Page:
September 29, 2023 – This week, the Saskatchewan Court of Appeal decided not to let the Women’s Legal Education and Action Fund (LEAF) intervene in a case raising important issues about how family law courts consider Indigenous cultural continuity and the impact of family violence when making decisions about parenting time.
This decision was announced only days before the National Day for Truth and Reconciliation on September 30th.
The parents in this case, an Indigenous mother and a non-Indigenous father, separated and agreed to joint decision-making and shared custody of their child. The mother later fled to the United States with the child, stating that the father had been abusive. The mother was charged criminally, and her parenting time was suspended. Interim parenting orders from family court judges allowed the mother to have only very limited supervised access to the child, and gave the father sole decision-making authority.
The Court acknowledged that “family violence is disproportionately experienced by Indigenous women and girls” and agreed that “this raises important issues of public interest.” They found, however, that “public-interest intervention in private, family-law disputes is and should be rare.”
“The Court calls family law disputes private, but decisions in these cases can have real consequences for other people in the family law system,” says Pam Hrick, Executive Director and General Counsel of LEAF. “Interveners like LEAF bring an important and necessary perspective on these broader impacts, including the effects on Indigenous women and children.”
LEAF had planned to argue that, where a child is Indigenous, courts making decisions about parenting time must acknowledge the critical importance of their Indigenous heritage and culture. Their decisions should look to promote reconciliation and respect constitutional values, acknowledging the wider context of systemic discrimination and cultural genocide of Indigenous peoples.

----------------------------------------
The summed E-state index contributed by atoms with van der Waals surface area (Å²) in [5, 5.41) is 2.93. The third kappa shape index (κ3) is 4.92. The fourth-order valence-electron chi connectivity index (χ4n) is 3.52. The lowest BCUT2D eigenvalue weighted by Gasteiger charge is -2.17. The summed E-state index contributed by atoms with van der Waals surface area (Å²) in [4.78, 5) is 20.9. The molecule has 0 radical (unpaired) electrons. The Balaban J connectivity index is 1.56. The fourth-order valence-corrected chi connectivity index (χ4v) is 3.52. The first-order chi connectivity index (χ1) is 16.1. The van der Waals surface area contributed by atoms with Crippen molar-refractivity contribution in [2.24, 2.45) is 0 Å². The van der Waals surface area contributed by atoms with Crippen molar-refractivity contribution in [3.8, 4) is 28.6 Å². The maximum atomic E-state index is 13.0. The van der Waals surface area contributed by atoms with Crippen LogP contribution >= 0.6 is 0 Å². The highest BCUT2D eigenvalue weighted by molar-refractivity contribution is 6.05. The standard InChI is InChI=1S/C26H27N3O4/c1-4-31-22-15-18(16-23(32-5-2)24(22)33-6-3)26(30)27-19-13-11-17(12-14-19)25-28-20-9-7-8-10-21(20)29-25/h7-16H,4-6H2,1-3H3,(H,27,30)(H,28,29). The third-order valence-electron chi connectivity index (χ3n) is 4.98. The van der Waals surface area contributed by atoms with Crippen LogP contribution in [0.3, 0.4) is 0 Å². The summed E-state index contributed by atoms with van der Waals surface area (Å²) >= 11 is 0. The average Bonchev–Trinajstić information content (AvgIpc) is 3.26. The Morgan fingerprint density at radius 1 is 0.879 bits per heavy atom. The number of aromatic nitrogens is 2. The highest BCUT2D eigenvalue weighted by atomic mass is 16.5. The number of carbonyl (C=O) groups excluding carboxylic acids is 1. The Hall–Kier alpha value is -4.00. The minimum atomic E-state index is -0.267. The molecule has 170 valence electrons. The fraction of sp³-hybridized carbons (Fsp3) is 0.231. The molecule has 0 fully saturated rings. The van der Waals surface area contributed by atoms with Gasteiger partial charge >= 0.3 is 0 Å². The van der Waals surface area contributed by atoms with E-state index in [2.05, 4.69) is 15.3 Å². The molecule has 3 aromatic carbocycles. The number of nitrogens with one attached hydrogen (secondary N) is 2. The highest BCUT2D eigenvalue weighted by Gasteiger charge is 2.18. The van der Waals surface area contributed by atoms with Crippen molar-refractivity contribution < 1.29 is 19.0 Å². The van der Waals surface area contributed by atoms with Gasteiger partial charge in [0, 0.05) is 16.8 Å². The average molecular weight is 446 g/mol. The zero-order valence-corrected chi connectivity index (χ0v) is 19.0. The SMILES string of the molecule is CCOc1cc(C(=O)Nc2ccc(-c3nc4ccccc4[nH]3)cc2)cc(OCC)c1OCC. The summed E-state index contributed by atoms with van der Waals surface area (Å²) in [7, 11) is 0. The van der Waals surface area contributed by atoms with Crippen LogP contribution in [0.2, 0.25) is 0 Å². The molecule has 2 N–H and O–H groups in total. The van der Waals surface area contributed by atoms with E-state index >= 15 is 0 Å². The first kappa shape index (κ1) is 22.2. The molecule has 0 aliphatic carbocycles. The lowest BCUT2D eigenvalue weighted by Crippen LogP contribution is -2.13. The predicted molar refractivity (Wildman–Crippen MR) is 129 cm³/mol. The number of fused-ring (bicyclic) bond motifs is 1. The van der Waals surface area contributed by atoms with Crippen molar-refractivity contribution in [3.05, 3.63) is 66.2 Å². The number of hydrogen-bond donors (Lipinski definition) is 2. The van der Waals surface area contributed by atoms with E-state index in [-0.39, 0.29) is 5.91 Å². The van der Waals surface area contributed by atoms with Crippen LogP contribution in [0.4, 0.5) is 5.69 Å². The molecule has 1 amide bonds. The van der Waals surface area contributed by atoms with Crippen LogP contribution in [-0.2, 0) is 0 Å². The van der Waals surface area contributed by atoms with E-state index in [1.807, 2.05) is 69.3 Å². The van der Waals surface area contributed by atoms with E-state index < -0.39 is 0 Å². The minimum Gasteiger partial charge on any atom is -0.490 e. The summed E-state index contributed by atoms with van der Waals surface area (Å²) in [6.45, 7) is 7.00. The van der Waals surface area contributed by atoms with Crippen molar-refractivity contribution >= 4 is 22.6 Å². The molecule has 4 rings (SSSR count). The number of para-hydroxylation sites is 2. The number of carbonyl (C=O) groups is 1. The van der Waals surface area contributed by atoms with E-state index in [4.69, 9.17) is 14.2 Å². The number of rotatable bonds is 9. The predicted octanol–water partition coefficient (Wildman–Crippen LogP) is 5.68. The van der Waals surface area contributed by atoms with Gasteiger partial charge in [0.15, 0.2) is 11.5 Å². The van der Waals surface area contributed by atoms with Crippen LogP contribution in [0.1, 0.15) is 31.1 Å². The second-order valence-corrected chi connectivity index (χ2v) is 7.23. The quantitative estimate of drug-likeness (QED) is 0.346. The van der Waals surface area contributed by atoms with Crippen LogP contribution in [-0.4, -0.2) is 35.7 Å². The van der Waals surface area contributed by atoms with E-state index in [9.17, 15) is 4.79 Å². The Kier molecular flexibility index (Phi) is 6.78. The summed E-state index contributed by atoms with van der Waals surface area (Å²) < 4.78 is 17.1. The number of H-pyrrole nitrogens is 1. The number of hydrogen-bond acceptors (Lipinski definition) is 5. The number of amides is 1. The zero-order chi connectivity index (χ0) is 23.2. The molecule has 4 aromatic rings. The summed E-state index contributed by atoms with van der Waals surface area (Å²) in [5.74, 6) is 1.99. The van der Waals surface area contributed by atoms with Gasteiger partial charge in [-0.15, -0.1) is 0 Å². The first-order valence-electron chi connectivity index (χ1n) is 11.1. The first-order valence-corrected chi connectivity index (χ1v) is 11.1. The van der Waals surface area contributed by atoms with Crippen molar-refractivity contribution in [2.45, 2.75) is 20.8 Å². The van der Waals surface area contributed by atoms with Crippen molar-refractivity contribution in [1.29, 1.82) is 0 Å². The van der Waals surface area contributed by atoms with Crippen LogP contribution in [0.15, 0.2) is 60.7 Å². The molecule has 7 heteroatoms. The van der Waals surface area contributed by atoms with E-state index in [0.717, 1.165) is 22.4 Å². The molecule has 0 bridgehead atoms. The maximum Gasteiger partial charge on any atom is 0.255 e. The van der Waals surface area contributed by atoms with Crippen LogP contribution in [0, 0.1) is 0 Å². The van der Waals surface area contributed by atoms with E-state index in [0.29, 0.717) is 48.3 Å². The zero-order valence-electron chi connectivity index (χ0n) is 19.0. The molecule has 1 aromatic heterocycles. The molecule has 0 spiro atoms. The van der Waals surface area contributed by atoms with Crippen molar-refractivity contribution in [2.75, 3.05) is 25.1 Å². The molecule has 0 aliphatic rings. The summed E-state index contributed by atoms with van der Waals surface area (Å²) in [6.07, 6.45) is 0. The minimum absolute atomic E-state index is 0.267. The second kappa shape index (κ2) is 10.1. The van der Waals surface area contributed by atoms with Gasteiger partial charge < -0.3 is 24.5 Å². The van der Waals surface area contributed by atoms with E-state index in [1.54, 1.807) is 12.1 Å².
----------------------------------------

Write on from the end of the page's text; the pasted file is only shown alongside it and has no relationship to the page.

“Indigenous children have the right to enjoy the best possible future, both as individuals and as members of their communities,” says Hrick. “The need to push for this right could not be any clearer as we mark the National Day for Truth and Reconciliation and acknowledge the ongoing legacy of residential schools.”
LEAF also planned to emphasize the importance of intimate partner violence (IPV) in considering the best interests of a child. IPV harms children’s physical, emotional, and psychological safety and well-being. It is also very common, especially for Indigenous women. More than 43% of Indigenous women have experienced physical or sexual violence from an intimate partner, with more than 60% having experienced psychological violence.
“Women, and particularly Indigenous women, who report IPV continue to face disbelief and minimization from the family law system,” says Hrick. “Although we cannot intervene in this case, LEAF will continue to work to ensure that their realities and experiences will no longer be swept under the rug.”
Kimberly Stonechild (Lavoie Stonechild Law Office) and Joanna Radbord (McCarthy Hansen & Company LLP) represented LEAF. LEAF is grateful to the members of the case committee that helped shape the intervention: Grace Ajele, Gillian Bourke, Frances Chapman, Hadley Friedland, Koren Lightning-Earle, and Maggie Wente.
For media inquiries, please contact:
Project Director, LEAF
About the Women’s Legal Education and Action Fund (LEAF)
The Women’s Legal Education and Action Fund (LEAF) is a national not-for-profit that works to advance the equality rights of women, girls, trans, and non-binary people in Canada through litigation, law reform, and public legal education. Since 1985, LEAF has intervened in more than 130 cases that have helped shape the Canadian Charter of Rights and Freedoms. To find out more, visit www.leaf.ca.